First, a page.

The Relation between the Public Prosecutor and the Police

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1585
Four Courts

 Sent by Rita Cahill

In Ireland no single body has a statutory monopoly over the investigation or control of a criminal investigation. At common law any person is free to pursue a criminal investigation and even to initiate the criminal process by laying formal criminal charges against a suspect. In doing so they are subject only to the law. A large number of regulatory bodies are given specific powers to pursue investigations and to pursue criminal complaints through the courts. The competence of any such body in these matters is confined to minor criminal offences arising within the scope of its administrative responsibility (e.g. protection of the environment, consumer protection, health and safety at work etc). As is the case with the ordinary citizen their performance in these matters is not subject to control or oversight by the general public prosecutor.

Most criminal investigations are carried out by the national police force, the Garda Siochana. The legislation establishing the force does not give it a statutory monopoly over any class of criminal investigation, nor does it specifically define the function of the Garda Siochana to include the investigation and detection of crime. However, each individual member is entrusted directly by law with the full body of common law and statutory police powers. This, together with the fact that the force is established, organised, managed and resourced to combat crime, ensures that in practice it is by far the primary body with responsibility for the investigation and detection of crime. In practice victims of a crime will report it directly to the Garda who will commence an investigation on their own initiative. Equally, the Garda perform a proactive role in the investigation of serious ‘victimless’ crimes. The public prosecutor never commences a criminal investigation. In the exceptional cases where a criminal complaint comes directly to the prosecutor he will refer it to the Garda Siochana and will not retain a supervisory role in how it is investigated.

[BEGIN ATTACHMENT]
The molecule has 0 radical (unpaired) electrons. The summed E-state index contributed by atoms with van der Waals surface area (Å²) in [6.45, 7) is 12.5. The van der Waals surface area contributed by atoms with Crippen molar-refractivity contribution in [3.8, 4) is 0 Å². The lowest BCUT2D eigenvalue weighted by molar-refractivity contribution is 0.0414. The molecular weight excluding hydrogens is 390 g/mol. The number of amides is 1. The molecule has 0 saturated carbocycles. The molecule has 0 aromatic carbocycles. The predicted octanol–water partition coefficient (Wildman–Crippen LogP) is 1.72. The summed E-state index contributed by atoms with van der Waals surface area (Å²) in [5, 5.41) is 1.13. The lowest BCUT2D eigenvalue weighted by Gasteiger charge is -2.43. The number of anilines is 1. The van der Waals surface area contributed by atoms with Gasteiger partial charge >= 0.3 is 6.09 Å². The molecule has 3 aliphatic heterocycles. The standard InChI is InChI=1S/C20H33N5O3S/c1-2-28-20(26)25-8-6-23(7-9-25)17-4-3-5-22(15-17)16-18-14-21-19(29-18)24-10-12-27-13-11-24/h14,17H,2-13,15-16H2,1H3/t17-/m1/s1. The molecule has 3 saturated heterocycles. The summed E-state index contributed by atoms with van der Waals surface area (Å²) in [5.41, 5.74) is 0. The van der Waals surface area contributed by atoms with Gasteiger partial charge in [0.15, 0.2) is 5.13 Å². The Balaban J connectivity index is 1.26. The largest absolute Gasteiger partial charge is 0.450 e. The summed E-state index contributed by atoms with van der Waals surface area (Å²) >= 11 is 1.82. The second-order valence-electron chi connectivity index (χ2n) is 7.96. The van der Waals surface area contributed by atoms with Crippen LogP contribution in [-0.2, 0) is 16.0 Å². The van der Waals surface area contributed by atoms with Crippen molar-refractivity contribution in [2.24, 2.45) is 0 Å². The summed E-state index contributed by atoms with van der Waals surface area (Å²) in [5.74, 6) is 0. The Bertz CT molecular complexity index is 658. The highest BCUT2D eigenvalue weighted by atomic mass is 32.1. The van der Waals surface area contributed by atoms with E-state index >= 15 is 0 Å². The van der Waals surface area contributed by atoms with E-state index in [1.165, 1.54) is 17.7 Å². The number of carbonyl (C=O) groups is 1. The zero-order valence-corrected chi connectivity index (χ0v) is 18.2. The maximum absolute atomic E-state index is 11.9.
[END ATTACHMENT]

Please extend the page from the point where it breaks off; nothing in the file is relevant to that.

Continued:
The Garda Siochana enjoys an exceptional degree of independence in its investigation of crime. Because the full body of police powers attach to a member by virtue of his office, he is independent in the lawful exercise of the powers. Neither the public prosecutor nor the chief of police (Garda commissioner) can direct him to exercise, or not to exercise, the powers in any individual case. However, each member is ultimately accountable to the Garda commissioner for the manner in which he conducts a criminal investigation, while the commissioner also has the general power of direction and control over all members of the force. As such, he can assign members to particular duties and investigations and he can prescribe operational policies. He is responsible for the day-to-day management and general discipline of the force. The commissioner is himself accountable to the Minister for Justice for the performance of the force in providing a police service for the State. That, however, is confined to explanatory accountability. It does not entail a ministerial power to direct the commissioner in operational matters such as criminal investigations. The commissioner is not accountable in any way to the public prosecutor. Equally, the public prosecutor has no power to issue binding instructions or directions to the commissioner in respect of criminal investigations or prosecutions.